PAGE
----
Last week was the annual Games Developer Conference. GDC consists of various talks from all walks of life in game development including programming and art, and for the first time, it included a track on eSports. I nearly jumped out of my skin when I heard there would be an eSports track and made sure to clear my GDC schedule to spend most of the day at the Summit. I was extremely pleased to see that, amidst the talks about League of Legends design and game balancing, the Summit also included a talk titled “Growing the Participation of Women in eSports,” moderated by Lil Chen, a semi-retired Super Smash Bros. Melee player. The rest of the panel included Rachel “Seltzer” Quirico, an eSports host and Frag Doll; Heather “SapphiRe” Mumm, a competitive CSGO player and Managing Editor and journalist at ESEA; and Kim Phan, Senior Manager of eSports at Blizzard.
The panelists touched on many issues facing the lack of women in eSports, issues that are present in all aspects of gaming, but seem to be hyper displayed in the traditionally masculine world of sports. All the panelists touched on being the “token” female player in games, and that there’s a lot of pressure to live up to expectations; that, if you lose, you’re not only letting down your team, but you’re letting down women, too.
“This is what I always experience as a female player—not only do I have to play amazingly, I have to care about how I look, I have to make sure I’m friendly enough but not too friendly, all these little factors weigh in and they stop me from the best competitive player I can be,” said Rachel Quirico. Heather Mumm brought up the depressing reality that if her team lost in a competition, the loss was blamed on her for being a woman, but if her team won, it was only because the rest of her team carried her.
The topic of all-women tournaments was touched on, which I was thankful for, particularly as a poorly managed LoL all-female tournament was discovered at the beginning of February (Riot, LoL’s maker, later indicated that they were working to fix the issue). The panel didn’t discuss the nitty gritty details of these particular tournaments, but the consensus was that all-women’s tournaments were a good idea, if they were handled with care. The panel also conducted a mini-poll of the audience, and more than half the audience raised their hands as interested in seeing these types of tournaments.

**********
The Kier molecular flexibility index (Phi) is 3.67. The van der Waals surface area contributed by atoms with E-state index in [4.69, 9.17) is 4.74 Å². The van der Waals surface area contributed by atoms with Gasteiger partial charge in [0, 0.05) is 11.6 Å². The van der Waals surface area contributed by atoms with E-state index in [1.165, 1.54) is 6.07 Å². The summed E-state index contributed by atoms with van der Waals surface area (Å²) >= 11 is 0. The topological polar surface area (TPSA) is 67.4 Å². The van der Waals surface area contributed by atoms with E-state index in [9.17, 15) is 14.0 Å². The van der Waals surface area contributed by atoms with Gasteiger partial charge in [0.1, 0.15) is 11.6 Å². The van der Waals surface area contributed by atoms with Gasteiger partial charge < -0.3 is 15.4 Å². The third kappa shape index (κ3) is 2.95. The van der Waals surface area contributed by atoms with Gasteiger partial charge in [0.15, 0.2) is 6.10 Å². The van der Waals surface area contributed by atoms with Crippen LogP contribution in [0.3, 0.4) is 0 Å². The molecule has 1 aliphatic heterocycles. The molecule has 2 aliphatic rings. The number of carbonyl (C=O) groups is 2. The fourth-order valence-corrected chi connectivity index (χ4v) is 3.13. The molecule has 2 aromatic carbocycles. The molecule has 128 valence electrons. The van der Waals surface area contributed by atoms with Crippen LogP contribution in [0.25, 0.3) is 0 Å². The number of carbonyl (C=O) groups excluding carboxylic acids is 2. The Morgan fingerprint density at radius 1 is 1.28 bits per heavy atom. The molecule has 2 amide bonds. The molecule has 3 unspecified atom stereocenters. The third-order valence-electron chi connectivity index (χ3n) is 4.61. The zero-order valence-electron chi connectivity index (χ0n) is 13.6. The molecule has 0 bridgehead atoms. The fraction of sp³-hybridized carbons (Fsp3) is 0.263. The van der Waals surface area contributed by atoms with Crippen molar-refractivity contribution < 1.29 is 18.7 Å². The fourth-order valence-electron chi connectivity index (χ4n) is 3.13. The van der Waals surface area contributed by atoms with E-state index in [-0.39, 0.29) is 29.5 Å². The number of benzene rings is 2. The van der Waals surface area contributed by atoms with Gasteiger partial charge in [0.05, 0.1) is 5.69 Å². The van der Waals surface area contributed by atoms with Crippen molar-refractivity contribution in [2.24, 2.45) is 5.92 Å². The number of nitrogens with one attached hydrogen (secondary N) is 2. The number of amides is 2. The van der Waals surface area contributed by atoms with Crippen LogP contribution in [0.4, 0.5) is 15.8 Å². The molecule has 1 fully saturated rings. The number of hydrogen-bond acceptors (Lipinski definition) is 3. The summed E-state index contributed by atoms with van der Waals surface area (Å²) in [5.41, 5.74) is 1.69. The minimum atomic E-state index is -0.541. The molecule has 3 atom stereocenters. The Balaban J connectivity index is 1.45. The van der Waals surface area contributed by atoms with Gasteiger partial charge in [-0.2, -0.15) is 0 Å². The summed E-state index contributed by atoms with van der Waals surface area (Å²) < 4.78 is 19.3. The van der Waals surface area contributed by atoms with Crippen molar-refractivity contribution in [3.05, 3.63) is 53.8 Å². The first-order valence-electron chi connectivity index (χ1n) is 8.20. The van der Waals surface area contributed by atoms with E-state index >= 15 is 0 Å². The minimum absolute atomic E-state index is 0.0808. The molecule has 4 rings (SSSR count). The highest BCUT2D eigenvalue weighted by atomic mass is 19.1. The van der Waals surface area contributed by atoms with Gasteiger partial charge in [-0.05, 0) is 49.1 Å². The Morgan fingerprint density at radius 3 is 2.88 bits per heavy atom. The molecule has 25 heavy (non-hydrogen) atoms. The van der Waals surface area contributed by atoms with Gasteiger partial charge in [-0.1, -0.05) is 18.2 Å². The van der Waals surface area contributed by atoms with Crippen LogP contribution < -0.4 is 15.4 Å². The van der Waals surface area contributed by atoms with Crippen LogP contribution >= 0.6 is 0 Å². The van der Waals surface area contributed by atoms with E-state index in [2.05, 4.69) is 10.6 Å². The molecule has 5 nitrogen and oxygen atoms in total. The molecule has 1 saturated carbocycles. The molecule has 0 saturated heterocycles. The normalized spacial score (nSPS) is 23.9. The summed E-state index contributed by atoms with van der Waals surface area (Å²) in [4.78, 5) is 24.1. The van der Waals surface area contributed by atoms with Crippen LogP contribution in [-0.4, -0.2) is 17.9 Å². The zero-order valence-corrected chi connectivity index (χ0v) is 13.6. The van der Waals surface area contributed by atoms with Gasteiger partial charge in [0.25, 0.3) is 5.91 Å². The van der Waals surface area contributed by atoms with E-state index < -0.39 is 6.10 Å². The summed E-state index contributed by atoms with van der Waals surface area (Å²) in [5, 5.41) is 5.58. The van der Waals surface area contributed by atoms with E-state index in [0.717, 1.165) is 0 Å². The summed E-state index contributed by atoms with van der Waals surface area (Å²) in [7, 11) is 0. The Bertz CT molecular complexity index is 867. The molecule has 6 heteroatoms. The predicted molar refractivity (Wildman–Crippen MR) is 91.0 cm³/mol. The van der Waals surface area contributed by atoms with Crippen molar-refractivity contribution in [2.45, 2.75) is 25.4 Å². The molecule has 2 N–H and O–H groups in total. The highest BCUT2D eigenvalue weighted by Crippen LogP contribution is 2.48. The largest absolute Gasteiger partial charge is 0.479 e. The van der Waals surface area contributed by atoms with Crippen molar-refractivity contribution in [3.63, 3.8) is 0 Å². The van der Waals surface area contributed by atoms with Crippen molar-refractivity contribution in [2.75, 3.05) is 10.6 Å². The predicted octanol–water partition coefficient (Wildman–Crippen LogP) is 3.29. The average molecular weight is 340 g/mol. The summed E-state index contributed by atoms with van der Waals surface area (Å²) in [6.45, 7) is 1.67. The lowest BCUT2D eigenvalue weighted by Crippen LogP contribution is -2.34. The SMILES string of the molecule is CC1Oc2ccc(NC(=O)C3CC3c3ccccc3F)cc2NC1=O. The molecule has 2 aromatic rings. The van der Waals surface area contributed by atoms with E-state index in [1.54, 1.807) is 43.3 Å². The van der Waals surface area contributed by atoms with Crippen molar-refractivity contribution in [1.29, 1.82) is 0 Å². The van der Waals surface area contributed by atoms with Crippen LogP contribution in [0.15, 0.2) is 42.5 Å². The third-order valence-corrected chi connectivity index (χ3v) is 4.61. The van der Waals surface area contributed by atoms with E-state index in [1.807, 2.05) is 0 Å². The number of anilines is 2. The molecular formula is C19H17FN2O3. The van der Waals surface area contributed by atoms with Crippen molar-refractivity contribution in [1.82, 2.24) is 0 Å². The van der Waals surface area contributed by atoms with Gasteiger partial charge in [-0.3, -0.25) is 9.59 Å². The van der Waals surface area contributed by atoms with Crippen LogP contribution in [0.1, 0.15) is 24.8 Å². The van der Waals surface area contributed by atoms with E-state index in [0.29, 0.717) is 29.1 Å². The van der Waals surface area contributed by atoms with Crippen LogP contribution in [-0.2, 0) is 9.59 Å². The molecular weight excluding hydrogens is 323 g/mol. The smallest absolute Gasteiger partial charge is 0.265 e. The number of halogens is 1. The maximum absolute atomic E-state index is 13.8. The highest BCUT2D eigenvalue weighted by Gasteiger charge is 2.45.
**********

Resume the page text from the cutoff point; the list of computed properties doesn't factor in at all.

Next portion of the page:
The panel urged caution in the execution; Mumm spoke about positive all-women CSGO tournaments she had attended, and Kim Phan brought up all-women chess tournaments. “If you see a safe environment, people will come out,” she said. “If it reduces the amount of fear, why not give it a try?” Quirico took it a step further, hammering on the point that tournaments help women to connect with each other, and that tournaments do much more for a community than just showcasing top level play.
The panel turned to solutions that could help get more women playing competitively. “More great and positive stories,” said Phan. “How did they overcome?” It was a consensus among the panelists, it seemed, in both the panel and speaking to them afterward. They wanted more stories and interviews that focused on the gaming, their abilities, their training schedules, and not pieces that focused solely on their gender. When I told Quirico after the panel that I always felt obligated to ask these questions (about being a woman in a male-dominated space), she came back immediately and bluntly with “Why?” It felt honest and raw.
eSports is a growing and wide field, and while there aren’t any concrete numbers on competitively playing women, it’s far smaller than the number of men playing professionally. For every Hafu or Scarlett who achieves success, there’s also stories like the recent MagicAmy one where a player is hounded and accused of being fake or a man—because, obviously, women can’t compete competitively. Quirico made what was maybe the most powerful statement during the panel: “The women that you know are walking through a minefield and you guys are skipping through a daisy patch.”
Hopefully, this panel is a step in the right direction to make eSports more accessible for everyone, not just for the men skipping obliviously through the daisy patch, but for the women who navigate this field, too.